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Saturday, June 15, 2013

Mobile Health and the FCC

FCC Names New Director of Healthcare Initiatives

Brian Dolan, Editor, MobiHealthNews

At a time when mobile health initiatives and mobile apps are flooding the market, the Federal Communications Commission has shown enough interest to appoint Matthew Quinn as Director of Healthcare Initiatives.  “In this role, Quinn leads the agency’s efforts in facilitating and promoting communications technologies and services that improve the quality of health care for all citizens and help reduce health care costs; facilitating the availability of medical devices that use spectrum; and ensuring hospitals and other health care facilities have required connectivity. In addition, Quinn advises the FCC on health issues, working closely with the team overhauling the $400 million Rural Health Care program, and coordinating with federal partners including the NIH and the FDA, and with the private health care sector to develop effective FCC programs related to healthcare technology.”

Mr. Quinn will have expanding responsibilities at his new position. FCC is currently working on health initiatives to improve and enhance wireless communications and broadband connectivity nationwide. Projects include the Healthcare Connect Fund to expand telemedicine and revising its experimental licensing program to open more pathways for mobile healthcare app development.

This quiet appointment which occurred in April comes at a time when wireless technology is critical, because both  wifi and cellular systems will be essential for health information technology. It becomes one more step for FCC oversight of it’s authority over the radio-frequency spectrum.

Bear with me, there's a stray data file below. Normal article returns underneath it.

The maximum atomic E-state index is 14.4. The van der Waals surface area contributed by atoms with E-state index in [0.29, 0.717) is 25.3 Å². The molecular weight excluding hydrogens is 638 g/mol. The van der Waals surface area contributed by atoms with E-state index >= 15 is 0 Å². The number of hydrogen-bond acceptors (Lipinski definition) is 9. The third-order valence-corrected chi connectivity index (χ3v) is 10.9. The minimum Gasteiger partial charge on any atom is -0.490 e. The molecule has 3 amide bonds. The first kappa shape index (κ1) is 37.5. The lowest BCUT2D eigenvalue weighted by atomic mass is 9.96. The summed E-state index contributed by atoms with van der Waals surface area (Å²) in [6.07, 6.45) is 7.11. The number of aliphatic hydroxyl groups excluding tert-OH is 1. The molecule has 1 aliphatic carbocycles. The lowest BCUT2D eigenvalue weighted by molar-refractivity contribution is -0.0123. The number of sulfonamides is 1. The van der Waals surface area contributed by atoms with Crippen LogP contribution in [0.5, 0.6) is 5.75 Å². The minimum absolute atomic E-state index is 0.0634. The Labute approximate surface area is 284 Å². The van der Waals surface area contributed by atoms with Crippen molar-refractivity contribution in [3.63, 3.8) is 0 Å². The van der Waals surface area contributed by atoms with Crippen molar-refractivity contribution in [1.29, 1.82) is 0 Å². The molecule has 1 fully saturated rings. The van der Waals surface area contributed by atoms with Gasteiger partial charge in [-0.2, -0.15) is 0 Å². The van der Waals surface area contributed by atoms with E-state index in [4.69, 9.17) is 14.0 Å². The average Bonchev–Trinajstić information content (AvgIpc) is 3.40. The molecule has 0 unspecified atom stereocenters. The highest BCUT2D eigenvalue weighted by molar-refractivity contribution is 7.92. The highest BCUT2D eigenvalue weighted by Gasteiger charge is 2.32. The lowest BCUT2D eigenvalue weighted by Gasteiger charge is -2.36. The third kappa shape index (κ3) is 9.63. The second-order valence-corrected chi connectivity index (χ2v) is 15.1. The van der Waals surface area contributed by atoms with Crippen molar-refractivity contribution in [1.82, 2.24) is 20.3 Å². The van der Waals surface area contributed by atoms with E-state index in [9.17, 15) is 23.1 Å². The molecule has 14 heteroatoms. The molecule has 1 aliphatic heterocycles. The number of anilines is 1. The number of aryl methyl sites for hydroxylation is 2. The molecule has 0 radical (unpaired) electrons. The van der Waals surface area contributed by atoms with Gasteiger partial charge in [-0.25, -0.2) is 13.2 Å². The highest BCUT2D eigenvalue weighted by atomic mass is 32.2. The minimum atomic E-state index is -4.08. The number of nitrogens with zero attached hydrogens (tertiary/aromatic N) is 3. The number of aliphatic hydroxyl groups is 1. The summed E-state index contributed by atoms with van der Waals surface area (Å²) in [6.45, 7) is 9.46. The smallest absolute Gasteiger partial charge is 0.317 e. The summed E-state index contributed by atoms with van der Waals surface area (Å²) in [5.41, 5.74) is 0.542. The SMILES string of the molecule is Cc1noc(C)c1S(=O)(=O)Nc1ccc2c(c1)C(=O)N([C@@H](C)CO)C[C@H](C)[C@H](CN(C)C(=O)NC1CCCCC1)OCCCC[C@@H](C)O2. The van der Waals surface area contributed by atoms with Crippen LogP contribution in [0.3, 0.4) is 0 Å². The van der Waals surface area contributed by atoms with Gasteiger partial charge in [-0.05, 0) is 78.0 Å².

“The incumbent will lead the agency’s efforts in facilitating and promoting communications technologies and services that improve the quality of health care for all citizens and help reduce health care costs; facilitating the availability of medical devices that use spectrum; and ensuring hospitals and other health care facilities have required connectivity,” the posting read.

The job description includes advising the FCC on health issues, providing guidance to the team overhauling the $400 million Rural Health Care program, working with other government bodies like the NIH and the FDA, and working with the private health care sector to develop effective FCC programs.

The job description includes advising the FCC on health issues, providing guidance to the team overhauling the $400 million Rural Health Care program, working with other government bodies like the NIH and the FDA, and working with the private health care sector to develop effective FCC programs.

The West Health Institute’s director of public policy Kerry McDermott was the last person to head up health care initiatives for the FCC.  McDermott previously led the FCC’s healthcare efforts and helped Mo Kaushal and Spencer Hutchins write the healthcare chapter in the FCC’s National Broadband Plan. Following the National Broadband Plan’s publication all three of them left the FCC to join the then-named West Wireless Health Institute. In 2011 the American Telemedicine Association published an open letter to the FCC criticizing the agency for going “silent” on healthcare since the publication of its National Broadband Plan in early 2010. In its letter the ATA also noted “the departure of every key professional staff from the Commission involved in healthcare policy.”

Last September the FCC held a public briefing this week with its mHealth Task Force, which formed in June 2012 to gather input from healthcare professionals and technologists to create a report full of “concrete” next steps that the FCC (and other agencies) can take to facilitate the adoption and acceleration of mHealth in the United States. One of the task force’s key suggestions was that the FCC hire a new healthcare director immediately.

My impression is that this is a low level appointment designed to give the appearance of FCC engagement in health.  It seems to be a redundant position one which is less necessary than FDA guidance for mobile health apps.

 

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